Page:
I met someone recently who is running the Boston Marathon this month. We chatted about running and injuries, and he’s in the same boat as me – trying to prioritize a team sport with running. He said he eventually had to give up his team sport because the practices/games conflicted too much with a running program. And it’s true. It’s something I really struggled with this past year. Playing field hockey 3-4x/week does not give much time for a proper half marathon training program.

So here’s my plan. Now that my foot is feeling a bit better, I’m going to slowly ease back into running. That means forcing myself to go slower than I want to. Taking a lot of rest days in between runs, and really listening to my body when it tells me to take it easy.

Saturday will be my first test. I’m meeting up for brunch with my pal Cait from Blonde on a Budget. Instead of driving there, I’m going to (slowly) run the 6km there. Then leisurely walk the 6km back. BF and I frequently walk 10km+, so I know it’s not too big of a stretch. I’m excited to start excercising again, and am really looking forward to being able to run distances again. :)

Chilly Chase Half Marathon Recap

1014375_10152187538777128_344463816_nThis past weekend I ran in the Chilly Chase Half Marathon, and it was by far my toughest (and most disappointing) race so far. I knew as I kept going with running, I wouldn’t be able to PR in every race, and that day was yesterday. :)

I had trained more for this race than any of the previous races, yet I ran slower than I ever have before, my pace varied wildly, and my legs felt like lead. After the 12km mark, it was a complete struggle and I contemplated quitting more than a few times.

There were a few reasons why I think I didn’t run as well as I could have:

I had tired legs. In the first two half marathons I ran last year, I did one or two short, slow runs in the week leading up to the race, and zero intense physical activity. During the 6 days leading up to this race, I played field hockey 4 times. This included a pretty tough game less than 24 hours before the race. My foot was bothering me, and my legs were not fresh at all… and I think this was the main reason why I ran poorly.

I didn’t have anyone to pace with. The problem with these smaller races is that the runners are so spread out. This was the first year the Chilly Chase event had a half marathon option (all other years it had been a 5km, 10km, 15km event). I ran by myself most of the time, and judging from my ridiculous range in pace (5’02” to 6’04”), I don’t know how to pace myself properly when I’m tired. During the Vancouver Historic Half Marathon, I ran with someone nearly the entire way, and I think that had a major impact.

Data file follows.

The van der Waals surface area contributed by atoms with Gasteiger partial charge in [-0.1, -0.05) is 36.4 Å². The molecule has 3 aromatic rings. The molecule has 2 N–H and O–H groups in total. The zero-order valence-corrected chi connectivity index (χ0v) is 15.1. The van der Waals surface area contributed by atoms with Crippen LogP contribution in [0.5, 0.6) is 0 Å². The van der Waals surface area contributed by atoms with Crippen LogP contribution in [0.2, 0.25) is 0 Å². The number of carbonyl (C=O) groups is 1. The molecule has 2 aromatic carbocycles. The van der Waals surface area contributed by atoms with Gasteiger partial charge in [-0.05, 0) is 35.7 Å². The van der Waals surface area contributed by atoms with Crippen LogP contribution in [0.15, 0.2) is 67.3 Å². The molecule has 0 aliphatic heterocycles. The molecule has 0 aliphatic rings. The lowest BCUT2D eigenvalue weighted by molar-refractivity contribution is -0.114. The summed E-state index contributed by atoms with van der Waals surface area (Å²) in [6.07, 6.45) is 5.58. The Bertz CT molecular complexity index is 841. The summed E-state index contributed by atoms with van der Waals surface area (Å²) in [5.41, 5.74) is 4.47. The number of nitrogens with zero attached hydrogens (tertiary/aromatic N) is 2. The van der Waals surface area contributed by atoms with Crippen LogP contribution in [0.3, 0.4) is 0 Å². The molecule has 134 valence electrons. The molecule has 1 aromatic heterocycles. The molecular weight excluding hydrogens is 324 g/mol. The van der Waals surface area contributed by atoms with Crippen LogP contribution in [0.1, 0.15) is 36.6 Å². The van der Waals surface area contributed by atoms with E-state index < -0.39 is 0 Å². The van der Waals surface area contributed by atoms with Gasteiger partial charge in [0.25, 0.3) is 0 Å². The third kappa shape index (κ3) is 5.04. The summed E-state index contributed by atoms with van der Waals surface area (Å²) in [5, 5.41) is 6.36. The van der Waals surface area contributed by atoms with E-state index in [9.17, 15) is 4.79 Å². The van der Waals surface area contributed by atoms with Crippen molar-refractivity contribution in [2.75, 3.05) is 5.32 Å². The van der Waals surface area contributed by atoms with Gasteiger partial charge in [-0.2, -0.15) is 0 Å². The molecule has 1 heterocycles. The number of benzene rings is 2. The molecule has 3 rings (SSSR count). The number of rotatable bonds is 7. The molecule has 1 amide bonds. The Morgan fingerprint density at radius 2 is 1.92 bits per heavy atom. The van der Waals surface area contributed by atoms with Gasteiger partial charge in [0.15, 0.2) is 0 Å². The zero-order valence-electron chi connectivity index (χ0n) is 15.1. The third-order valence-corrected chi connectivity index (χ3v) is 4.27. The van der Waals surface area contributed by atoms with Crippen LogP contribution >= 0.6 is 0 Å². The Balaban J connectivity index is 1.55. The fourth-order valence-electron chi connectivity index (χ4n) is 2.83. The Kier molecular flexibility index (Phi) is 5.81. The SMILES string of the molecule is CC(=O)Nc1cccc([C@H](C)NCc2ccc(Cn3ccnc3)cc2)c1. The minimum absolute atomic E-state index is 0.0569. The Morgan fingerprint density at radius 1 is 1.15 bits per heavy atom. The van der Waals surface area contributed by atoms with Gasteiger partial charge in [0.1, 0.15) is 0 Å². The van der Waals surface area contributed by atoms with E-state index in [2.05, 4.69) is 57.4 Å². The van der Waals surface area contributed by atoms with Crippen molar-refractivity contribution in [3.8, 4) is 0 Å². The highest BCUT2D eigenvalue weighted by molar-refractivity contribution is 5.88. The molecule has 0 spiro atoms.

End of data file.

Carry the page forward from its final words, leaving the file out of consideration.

I started out too fast. I don’t think this had too much of an impact on the overall race result, but it’s still something to note. During the first 12km of the run, I was averaging a 5’14” pace, which was faster than I had ever paced in a half marathon before. I actually felt pretty good! Then, around the 12-13km mark, I basically just imploded and my legs felt awful. I guess this also ties in with not being able to pace properly. :| But I also think that if I had been running on fresh legs, I would have been able to keep up that pace, or at least close to that pace.

So I ended up with an official time of 1:58:03 (11/24 in my age group). Now, it’s not a horrible time, but it’s a far cry from the 1:53:51 I ran in November. A few weeks ago, I ran my last long training run at a pace not much slower than my race pace, and I felt fantastic. So it was really disheartening that nearly the same pace was such a struggle for me during the actual race. For the rest of the day, I was feeling pretty down. It’s tough when you know what you have to do to athletically, but your body just won’t cooperate. It was just one of those days, I guess.

Still, there are positives from this race: 1) I finished and didn’t quit, and 2) I’m fired up to become better.

The next races will be the Vancouver Sun Run 10km (April) and the BMO Half Marathon (May).

Have you ever had a disappointing race? How did you bounce back from that?